7 Reasons to love the Charleston Festival of the Garden

  1. The Concept: the two-day Festival of the Garden was curated by leading landscape designer and 8 times Chelsea gold medallist Tom Stuart-Smith. This year’s subtitle was ‘Gardening for Curious Minds’, with themes including husbandry versus wildness, allotments and sustainability and the healing garden. I was only able to attend – as a volunteer – on the Sunday – so I missed what looked like a rich day on Saturday, including talks by garden designer Cleve West in conversation with Caroline Lucas and nurserywoman Derry Watkins. Having been fortunate enough to spend one full day there I came away wondering how often are we able to spend such a chunk of time thinking about gardening in the wider, philosophical sense?

2. The Location: I have volunteered in the garden at Charleston farmhouse in East Sussex for two years and it is a very special place. Under the tender care of Head Gardener Fiona Dennis, at this time of year it is blooming with hollyhocks, globe artichokes, roses, zinnias and old-fashioned pinks which featured in the paintings of Vanessa Bell, the Bloomsbury artist who lived here with her painting partner Duncan Grant, and where they entertained their social set including Vanessa’s sister Virginia Woolf and the economist John Maynard Keynes. The new Threshing Barn is the perfect place to sit and listen to talks contemplating the holistic benefits of gardening, while the courtyard in front provides a great spot for a cup of coffee, a glass of wine, or a chance to peruse local horticultural businesses such as Forage & Bloom, Pelham Plants and Sussex Succulents.

3. Tom Stuart-Smith: as well as opening up his contacts book to find top notch speakers for the festival, Stuart-Smith gave an inspirational presentation on walled gardens. He talked about how the very earliest gardens were walled enclosures in the middle of the desert (the word ‘paradise’ comes from the old Persian for walled enclosure), then moved on to talk about some of the walled gardens he has worked on, including Le Jardin Secret in Marrakech. Built on the site of a former riad, this is divided into an Islamic garden, laid out in a traditional four-part structure, with a pavilion, water rills and trees such as olive, palm, pomegranate and fig, and a Christian or exotic garden, which is a more naturalistic interpretation of paradise with plants brought from around the world.

4. Jim Buckland, Sarah Wain and Tom Brown: this trio represent the past and future of the gardens at West Dean in west Sussex, which I have yet to visit. Jim and Sarah are the famous married couple who ran the gardens for 28 years and recently handed the reins to Tom, who cut his teeth with ten years as head gardener of nearby Parham House. Buckland talked about gardens as representing our desire for a Lost Eden and a place to rest from the cares of the world, but he also made the point that “craft and graft is horticultural gold” and said that he and Wain became good at what they did by asking people who were good at what they did how they do it. Brown showed some slides of his work at Parham, which included providing copious amounts of cut flowers for the house and trialling what works (current favourites include Echinacea ‘Aloha’ and Tulipa ‘El Nino’). He described borders as “like a choir, every so often a diva will step forward and have her moment” and prefers the meadow style of planting groups of three or five throughout a border with lots of grasses. I was particularly blown away by his combination of 15 different types of blue Iris sibirica with purple alliums.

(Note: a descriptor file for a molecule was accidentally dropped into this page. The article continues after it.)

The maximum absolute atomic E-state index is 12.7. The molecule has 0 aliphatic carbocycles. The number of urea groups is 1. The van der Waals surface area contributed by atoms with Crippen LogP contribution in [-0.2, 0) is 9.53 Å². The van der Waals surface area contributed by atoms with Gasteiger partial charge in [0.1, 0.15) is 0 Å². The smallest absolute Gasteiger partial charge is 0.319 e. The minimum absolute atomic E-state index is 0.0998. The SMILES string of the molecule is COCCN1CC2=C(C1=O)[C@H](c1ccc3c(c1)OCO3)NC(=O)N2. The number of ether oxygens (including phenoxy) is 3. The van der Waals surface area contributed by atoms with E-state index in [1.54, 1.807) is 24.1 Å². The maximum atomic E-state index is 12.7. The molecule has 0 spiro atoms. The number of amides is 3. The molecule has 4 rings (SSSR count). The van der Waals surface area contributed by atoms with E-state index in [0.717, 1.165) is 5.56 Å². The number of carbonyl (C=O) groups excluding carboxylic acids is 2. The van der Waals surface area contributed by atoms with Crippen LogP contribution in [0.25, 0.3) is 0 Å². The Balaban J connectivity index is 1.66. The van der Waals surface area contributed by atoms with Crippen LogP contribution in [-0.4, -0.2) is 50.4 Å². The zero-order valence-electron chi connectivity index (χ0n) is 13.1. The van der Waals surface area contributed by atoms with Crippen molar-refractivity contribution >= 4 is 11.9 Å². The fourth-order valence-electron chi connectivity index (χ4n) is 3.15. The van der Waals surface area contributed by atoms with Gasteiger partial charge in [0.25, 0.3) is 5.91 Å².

5. The healing garden: Stuart-Smith described a conversation between BBC Gardener’s World presenter Rachel de Thame and his wife Sue as “the heart of the festival”. The pair discussed how gardening helped Rachel de Thame through her recent breast cancer and Sue Stuart-Smith talked about ‘generativity’, how as we get older we need to decide how we are going to view the rest of our lives in the face of our own mortality and how gardening can help us to be more forward-looking and creative. When she was in the midst of her illness, Rachel de Thame took the advice of a friend and decided to carry on gardening as if she was going to live for many more decades. Sue Stuart-Smith, who is a GP, quoted Sigmund Freud who said that beauty compensates for suffering and explained that neuroscience has shown that beauty in nature can fire up the brain in the same way as romantic love.

6. Space and Form: Andy Sturgeon, whose Chelsea 2019 M&G Garden was voted Best in Show, gave an entertaining talk about his use of mass and void in garden design. He showed slides of an innovative private garden in London, where he created a long curvaceous stone bench for entertaining, a Thamesside garden with a meandering stream where he solved an algae problem by planting irises and a family garden where he deliberately installed large rocks for playing on, so the owners wouldn’t fill it with plastic play equipment.

7. Garden tours: In her two years since joining Charleston, head gardener Fiona Dennis has worked wonders . She is aiming to celebrate the heyday of the Bloomsbury set’s time in the garden in the 1930s, using many of the plants Vanessa Bell loved to paint including bright zinnias and heritage pinks such as ‘Alice’ and ‘Mrs Sinkins’, which she has propagated and sells from the garden. If you missed the festival, the garden is open Wednesday to Sunday throughout the year.